May 28, 2017

1949. Western Occupation Powers Grant Greater Autonomy to West Berlin

The Occupation After the Blockade
Soldiers representing the four occupation powers comprising the Allied Kommandatura prepare to raise their national flags in Berlin in 1948 (source)
Bill Downs

CBS Berlin

May 14, 1949

Another kind of blockade was lifted in Berlin today. The American, British, and French commandants for Berlin made it clear that the Soviet military government would no longer be able to exercise its veto power over the Berlin city government if and when the Russians return to the Allied Kommandatura directing occupation of this city.

This announcement came when the three Western generals presented the occupation statute to the West Berlin government—a document defining the relationship of the occupation powers to the Berlin city government.

In the past, German city authorities had to get unanimous approval of the four victorious governments in advance of any actions taken in governing the city. This, in effect, gave the Russians a veto power on any legislation by the city government, which in turn allowed them to establish a kind of "political blockade" on any democratic policy and at the same time allowed them to promote the party line of the German Communists here.

Today, with the "little occupation statute" in force for the Western sectors of the city, the occupation powers now only rule on city government in terms of the security of our occupation. We have the right to overrule any acts of the Berlin city government, but only if we think they threaten the peace.

General Geoffrey K. Bourne, British governor of Berlin, said that this statute would have to be accepted by the Russians if they want to return to the Allied Kommandatura and a four-power unified government of the city.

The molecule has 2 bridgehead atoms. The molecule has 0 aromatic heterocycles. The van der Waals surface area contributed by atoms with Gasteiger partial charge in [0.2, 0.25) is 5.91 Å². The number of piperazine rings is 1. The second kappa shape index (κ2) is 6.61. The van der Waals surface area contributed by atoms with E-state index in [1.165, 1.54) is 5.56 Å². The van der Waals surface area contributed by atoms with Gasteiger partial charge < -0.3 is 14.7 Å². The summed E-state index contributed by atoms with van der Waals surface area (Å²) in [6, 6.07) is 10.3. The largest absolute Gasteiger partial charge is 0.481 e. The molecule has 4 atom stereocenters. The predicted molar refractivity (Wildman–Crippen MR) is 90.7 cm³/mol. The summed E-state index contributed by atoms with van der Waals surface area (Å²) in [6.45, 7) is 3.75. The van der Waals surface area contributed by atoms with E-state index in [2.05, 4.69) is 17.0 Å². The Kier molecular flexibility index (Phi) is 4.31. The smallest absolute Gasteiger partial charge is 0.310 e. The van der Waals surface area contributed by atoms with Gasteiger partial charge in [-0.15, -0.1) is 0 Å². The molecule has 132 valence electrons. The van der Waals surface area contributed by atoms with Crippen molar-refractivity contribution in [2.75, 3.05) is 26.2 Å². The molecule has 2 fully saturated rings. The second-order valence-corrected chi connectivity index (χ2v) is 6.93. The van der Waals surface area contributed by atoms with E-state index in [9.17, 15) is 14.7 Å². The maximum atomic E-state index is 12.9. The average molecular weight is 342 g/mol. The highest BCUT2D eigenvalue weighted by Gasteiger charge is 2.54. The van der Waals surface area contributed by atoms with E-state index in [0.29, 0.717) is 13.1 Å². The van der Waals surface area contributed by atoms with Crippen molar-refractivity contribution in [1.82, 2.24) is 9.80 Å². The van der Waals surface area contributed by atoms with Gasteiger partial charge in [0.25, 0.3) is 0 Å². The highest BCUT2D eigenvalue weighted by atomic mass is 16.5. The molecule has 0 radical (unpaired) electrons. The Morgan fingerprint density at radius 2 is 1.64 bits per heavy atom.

There are four-power talks, however, going on today on a different level. Economic authorities of the three Western Powers are meeting with the Russians to iron out details of restoring trade between East and West Germany, about which there has been some confusion. The main difficulty is the interpretation of the blockade-lifting agreement and trade contracts.

However, the trains have been coming into Berlin. The British announce that thirty-nine trains have arrived or are en route to Berlin from their zone since midnight Wednesday and that twenty-six other trains are awaiting clearance. Throughout the city, one can see trucks from Hanover, Hamburg, and Frankfurt.

And to give you an idea of what is happening to prices: during the blockade, fresh herring—if available—cost five marks a pound. Today, long lines of people formed to buy herring at seventy pfennigs a pound.

This is Bill Downs in Berlin. Now back to CBS in New York.